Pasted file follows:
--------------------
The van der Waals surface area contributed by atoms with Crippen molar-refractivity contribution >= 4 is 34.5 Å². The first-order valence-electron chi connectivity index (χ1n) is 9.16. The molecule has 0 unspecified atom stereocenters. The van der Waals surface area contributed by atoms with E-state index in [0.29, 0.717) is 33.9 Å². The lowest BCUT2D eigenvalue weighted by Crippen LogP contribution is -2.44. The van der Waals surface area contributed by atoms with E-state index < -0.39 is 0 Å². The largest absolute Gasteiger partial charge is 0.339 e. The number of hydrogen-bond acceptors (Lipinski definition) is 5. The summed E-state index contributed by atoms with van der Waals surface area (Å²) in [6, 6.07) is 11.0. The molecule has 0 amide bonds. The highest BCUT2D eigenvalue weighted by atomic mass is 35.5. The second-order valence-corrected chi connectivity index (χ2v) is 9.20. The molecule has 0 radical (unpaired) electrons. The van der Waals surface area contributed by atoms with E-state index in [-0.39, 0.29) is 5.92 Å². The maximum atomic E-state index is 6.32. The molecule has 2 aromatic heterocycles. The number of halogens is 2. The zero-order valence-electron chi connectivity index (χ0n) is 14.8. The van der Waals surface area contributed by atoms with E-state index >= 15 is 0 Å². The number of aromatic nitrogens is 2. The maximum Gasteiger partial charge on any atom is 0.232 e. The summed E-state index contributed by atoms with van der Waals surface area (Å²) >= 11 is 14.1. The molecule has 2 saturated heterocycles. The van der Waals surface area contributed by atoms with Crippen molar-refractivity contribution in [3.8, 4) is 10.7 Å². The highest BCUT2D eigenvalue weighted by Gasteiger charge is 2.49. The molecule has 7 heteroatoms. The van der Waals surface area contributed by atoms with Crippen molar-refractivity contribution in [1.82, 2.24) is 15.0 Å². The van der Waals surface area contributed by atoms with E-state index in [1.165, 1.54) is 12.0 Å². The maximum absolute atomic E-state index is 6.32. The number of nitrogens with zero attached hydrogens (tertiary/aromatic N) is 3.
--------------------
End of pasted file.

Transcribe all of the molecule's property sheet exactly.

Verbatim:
The van der Waals surface area contributed by atoms with Crippen molar-refractivity contribution >= 4 is 34.5 Å². The first-order valence-electron chi connectivity index (χ1n) is 9.16. The molecule has 0 unspecified atom stereocenters. The van der Waals surface area contributed by atoms with E-state index in [0.29, 0.717) is 33.9 Å². The lowest BCUT2D eigenvalue weighted by Crippen LogP contribution is -2.44. The van der Waals surface area contributed by atoms with E-state index < -0.39 is 0 Å². The largest absolute Gasteiger partial charge is 0.339 e. The number of hydrogen-bond acceptors (Lipinski definition) is 5. The summed E-state index contributed by atoms with van der Waals surface area (Å²) in [6, 6.07) is 11.0. The molecule has 0 amide bonds. The highest BCUT2D eigenvalue weighted by atomic mass is 35.5. The second-order valence-corrected chi connectivity index (χ2v) is 9.20. The molecule has 0 radical (unpaired) electrons. The van der Waals surface area contributed by atoms with E-state index in [-0.39, 0.29) is 5.92 Å². The maximum atomic E-state index is 6.32. The molecule has 2 aromatic heterocycles. The number of halogens is 2. The zero-order valence-electron chi connectivity index (χ0n) is 14.8. The van der Waals surface area contributed by atoms with E-state index >= 15 is 0 Å². The number of aromatic nitrogens is 2. The maximum Gasteiger partial charge on any atom is 0.232 e. The summed E-state index contributed by atoms with van der Waals surface area (Å²) >= 11 is 14.1. The molecule has 2 saturated heterocycles. The van der Waals surface area contributed by atoms with Crippen molar-refractivity contribution in [3.8, 4) is 10.7 Å². The highest BCUT2D eigenvalue weighted by Gasteiger charge is 2.49. The molecule has 7 heteroatoms. The van der Waals surface area contributed by atoms with Crippen molar-refractivity contribution in [1.82, 2.24) is 15.0 Å². The van der Waals surface area contributed by atoms with E-state index in [1.165, 1.54) is 12.0 Å². The maximum absolute atomic E-state index is 6.32. The number of nitrogens with zero attached hydrogens (tertiary/aromatic N) is 3.